Rare birds to be protected at Poole Harbour
Rare and endangered birds will be protected with the expansion of a Site of Special Scientific Interest (SSSI) in Dorset, Natural England has said.
A further 1,800 hectares (4,450 acres) of land and sea at Poole Harbour is to be moved into the SSSI.
Its saltmarshes and mudflats are a feeding and breeding ground for seabirds including spoonbills, avocets and black-tailed godwits.
They are all listed on Schedule 1 of The Wildlife and Countryside Act.
Spoonbills are also described as a "very rare breeding bird" in the UK by the RSPB.
Natural England said: "Below the waves, seagrass beds flourish in the shallows while the channels hide the spectacular peacock worm and a rich variety of other marine species including sponges, sea squirts and tube worms."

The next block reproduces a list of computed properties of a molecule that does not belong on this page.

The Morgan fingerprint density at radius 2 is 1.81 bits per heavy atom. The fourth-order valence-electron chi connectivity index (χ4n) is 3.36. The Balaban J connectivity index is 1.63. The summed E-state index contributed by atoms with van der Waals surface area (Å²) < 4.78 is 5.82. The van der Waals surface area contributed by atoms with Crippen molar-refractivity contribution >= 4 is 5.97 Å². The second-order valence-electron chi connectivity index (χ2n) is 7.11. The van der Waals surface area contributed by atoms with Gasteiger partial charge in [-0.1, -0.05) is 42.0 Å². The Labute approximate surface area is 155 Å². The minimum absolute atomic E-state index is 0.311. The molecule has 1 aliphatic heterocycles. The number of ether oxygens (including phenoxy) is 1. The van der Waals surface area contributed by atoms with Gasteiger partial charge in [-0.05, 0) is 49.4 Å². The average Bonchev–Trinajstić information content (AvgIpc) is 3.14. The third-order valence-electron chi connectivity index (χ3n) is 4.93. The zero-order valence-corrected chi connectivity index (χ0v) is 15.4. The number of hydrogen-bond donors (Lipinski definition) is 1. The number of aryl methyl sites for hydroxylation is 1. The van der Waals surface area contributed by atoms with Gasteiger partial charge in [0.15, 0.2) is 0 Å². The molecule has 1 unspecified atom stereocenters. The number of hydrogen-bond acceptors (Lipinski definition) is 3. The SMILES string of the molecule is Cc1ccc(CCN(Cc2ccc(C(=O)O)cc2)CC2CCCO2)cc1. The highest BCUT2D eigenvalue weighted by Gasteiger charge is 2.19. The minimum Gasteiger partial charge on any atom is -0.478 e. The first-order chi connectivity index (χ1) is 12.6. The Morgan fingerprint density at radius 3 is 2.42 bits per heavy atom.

Emma Rance, marine conservation officer at Dorset Wildlife Trust, said the seagrass beds "provide refuge for juvenile fish and shellfish which become a rich food source for overwintering and roosting seabirds".
More than 4,100 hectares (10,100 acres) of the harbour are already protected within the SSSI.
This SSSI extension connects to heathland as well as marine habitat protected under the Bluebelt programme, including Poole Rocks Marine Conservation Zone (MCZ), and Studland Bay proposed MCZ.
"These habitats also play an important role in providing tourism and recreational benefits, supporting a thriving commercial shellfish fishery and offering natural flood defence and cleaner water," Natural England said.